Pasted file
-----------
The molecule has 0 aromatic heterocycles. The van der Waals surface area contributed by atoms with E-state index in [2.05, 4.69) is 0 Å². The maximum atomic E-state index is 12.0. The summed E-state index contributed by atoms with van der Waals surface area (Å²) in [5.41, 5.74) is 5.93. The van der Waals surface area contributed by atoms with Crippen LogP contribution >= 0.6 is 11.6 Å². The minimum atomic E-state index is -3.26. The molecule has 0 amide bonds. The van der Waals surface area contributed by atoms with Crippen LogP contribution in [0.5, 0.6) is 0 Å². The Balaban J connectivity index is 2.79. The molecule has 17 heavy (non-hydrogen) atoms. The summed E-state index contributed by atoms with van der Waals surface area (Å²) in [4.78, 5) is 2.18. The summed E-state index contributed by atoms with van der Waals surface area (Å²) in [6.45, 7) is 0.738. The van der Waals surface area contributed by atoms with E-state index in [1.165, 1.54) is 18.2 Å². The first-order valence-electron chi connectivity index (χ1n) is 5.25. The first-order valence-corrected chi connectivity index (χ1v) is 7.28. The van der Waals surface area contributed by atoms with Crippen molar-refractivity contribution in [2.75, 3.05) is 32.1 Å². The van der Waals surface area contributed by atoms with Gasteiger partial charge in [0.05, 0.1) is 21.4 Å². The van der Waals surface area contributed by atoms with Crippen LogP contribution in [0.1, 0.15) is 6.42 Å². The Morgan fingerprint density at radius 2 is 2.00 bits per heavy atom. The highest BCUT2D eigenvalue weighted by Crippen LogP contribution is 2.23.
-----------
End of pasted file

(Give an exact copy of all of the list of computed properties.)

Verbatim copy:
The molecule has 0 aromatic heterocycles. The van der Waals surface area contributed by atoms with E-state index in [2.05, 4.69) is 0 Å². The maximum atomic E-state index is 12.0. The summed E-state index contributed by atoms with van der Waals surface area (Å²) in [5.41, 5.74) is 5.93. The van der Waals surface area contributed by atoms with Crippen LogP contribution >= 0.6 is 11.6 Å². The minimum atomic E-state index is -3.26. The molecule has 0 amide bonds. The van der Waals surface area contributed by atoms with Crippen LogP contribution in [0.5, 0.6) is 0 Å². The Balaban J connectivity index is 2.79. The molecule has 17 heavy (non-hydrogen) atoms. The summed E-state index contributed by atoms with van der Waals surface area (Å²) in [4.78, 5) is 2.18. The summed E-state index contributed by atoms with van der Waals surface area (Å²) in [6.45, 7) is 0.738. The van der Waals surface area contributed by atoms with E-state index in [1.165, 1.54) is 18.2 Å². The first-order valence-electron chi connectivity index (χ1n) is 5.25. The first-order valence-corrected chi connectivity index (χ1v) is 7.28. The van der Waals surface area contributed by atoms with Crippen molar-refractivity contribution in [2.75, 3.05) is 32.1 Å². The van der Waals surface area contributed by atoms with Gasteiger partial charge in [0.05, 0.1) is 21.4 Å². The van der Waals surface area contributed by atoms with Crippen LogP contribution in [0.1, 0.15) is 6.42 Å². The Morgan fingerprint density at radius 2 is 2.00 bits per heavy atom. The highest BCUT2D eigenvalue weighted by Crippen LogP contribution is 2.23.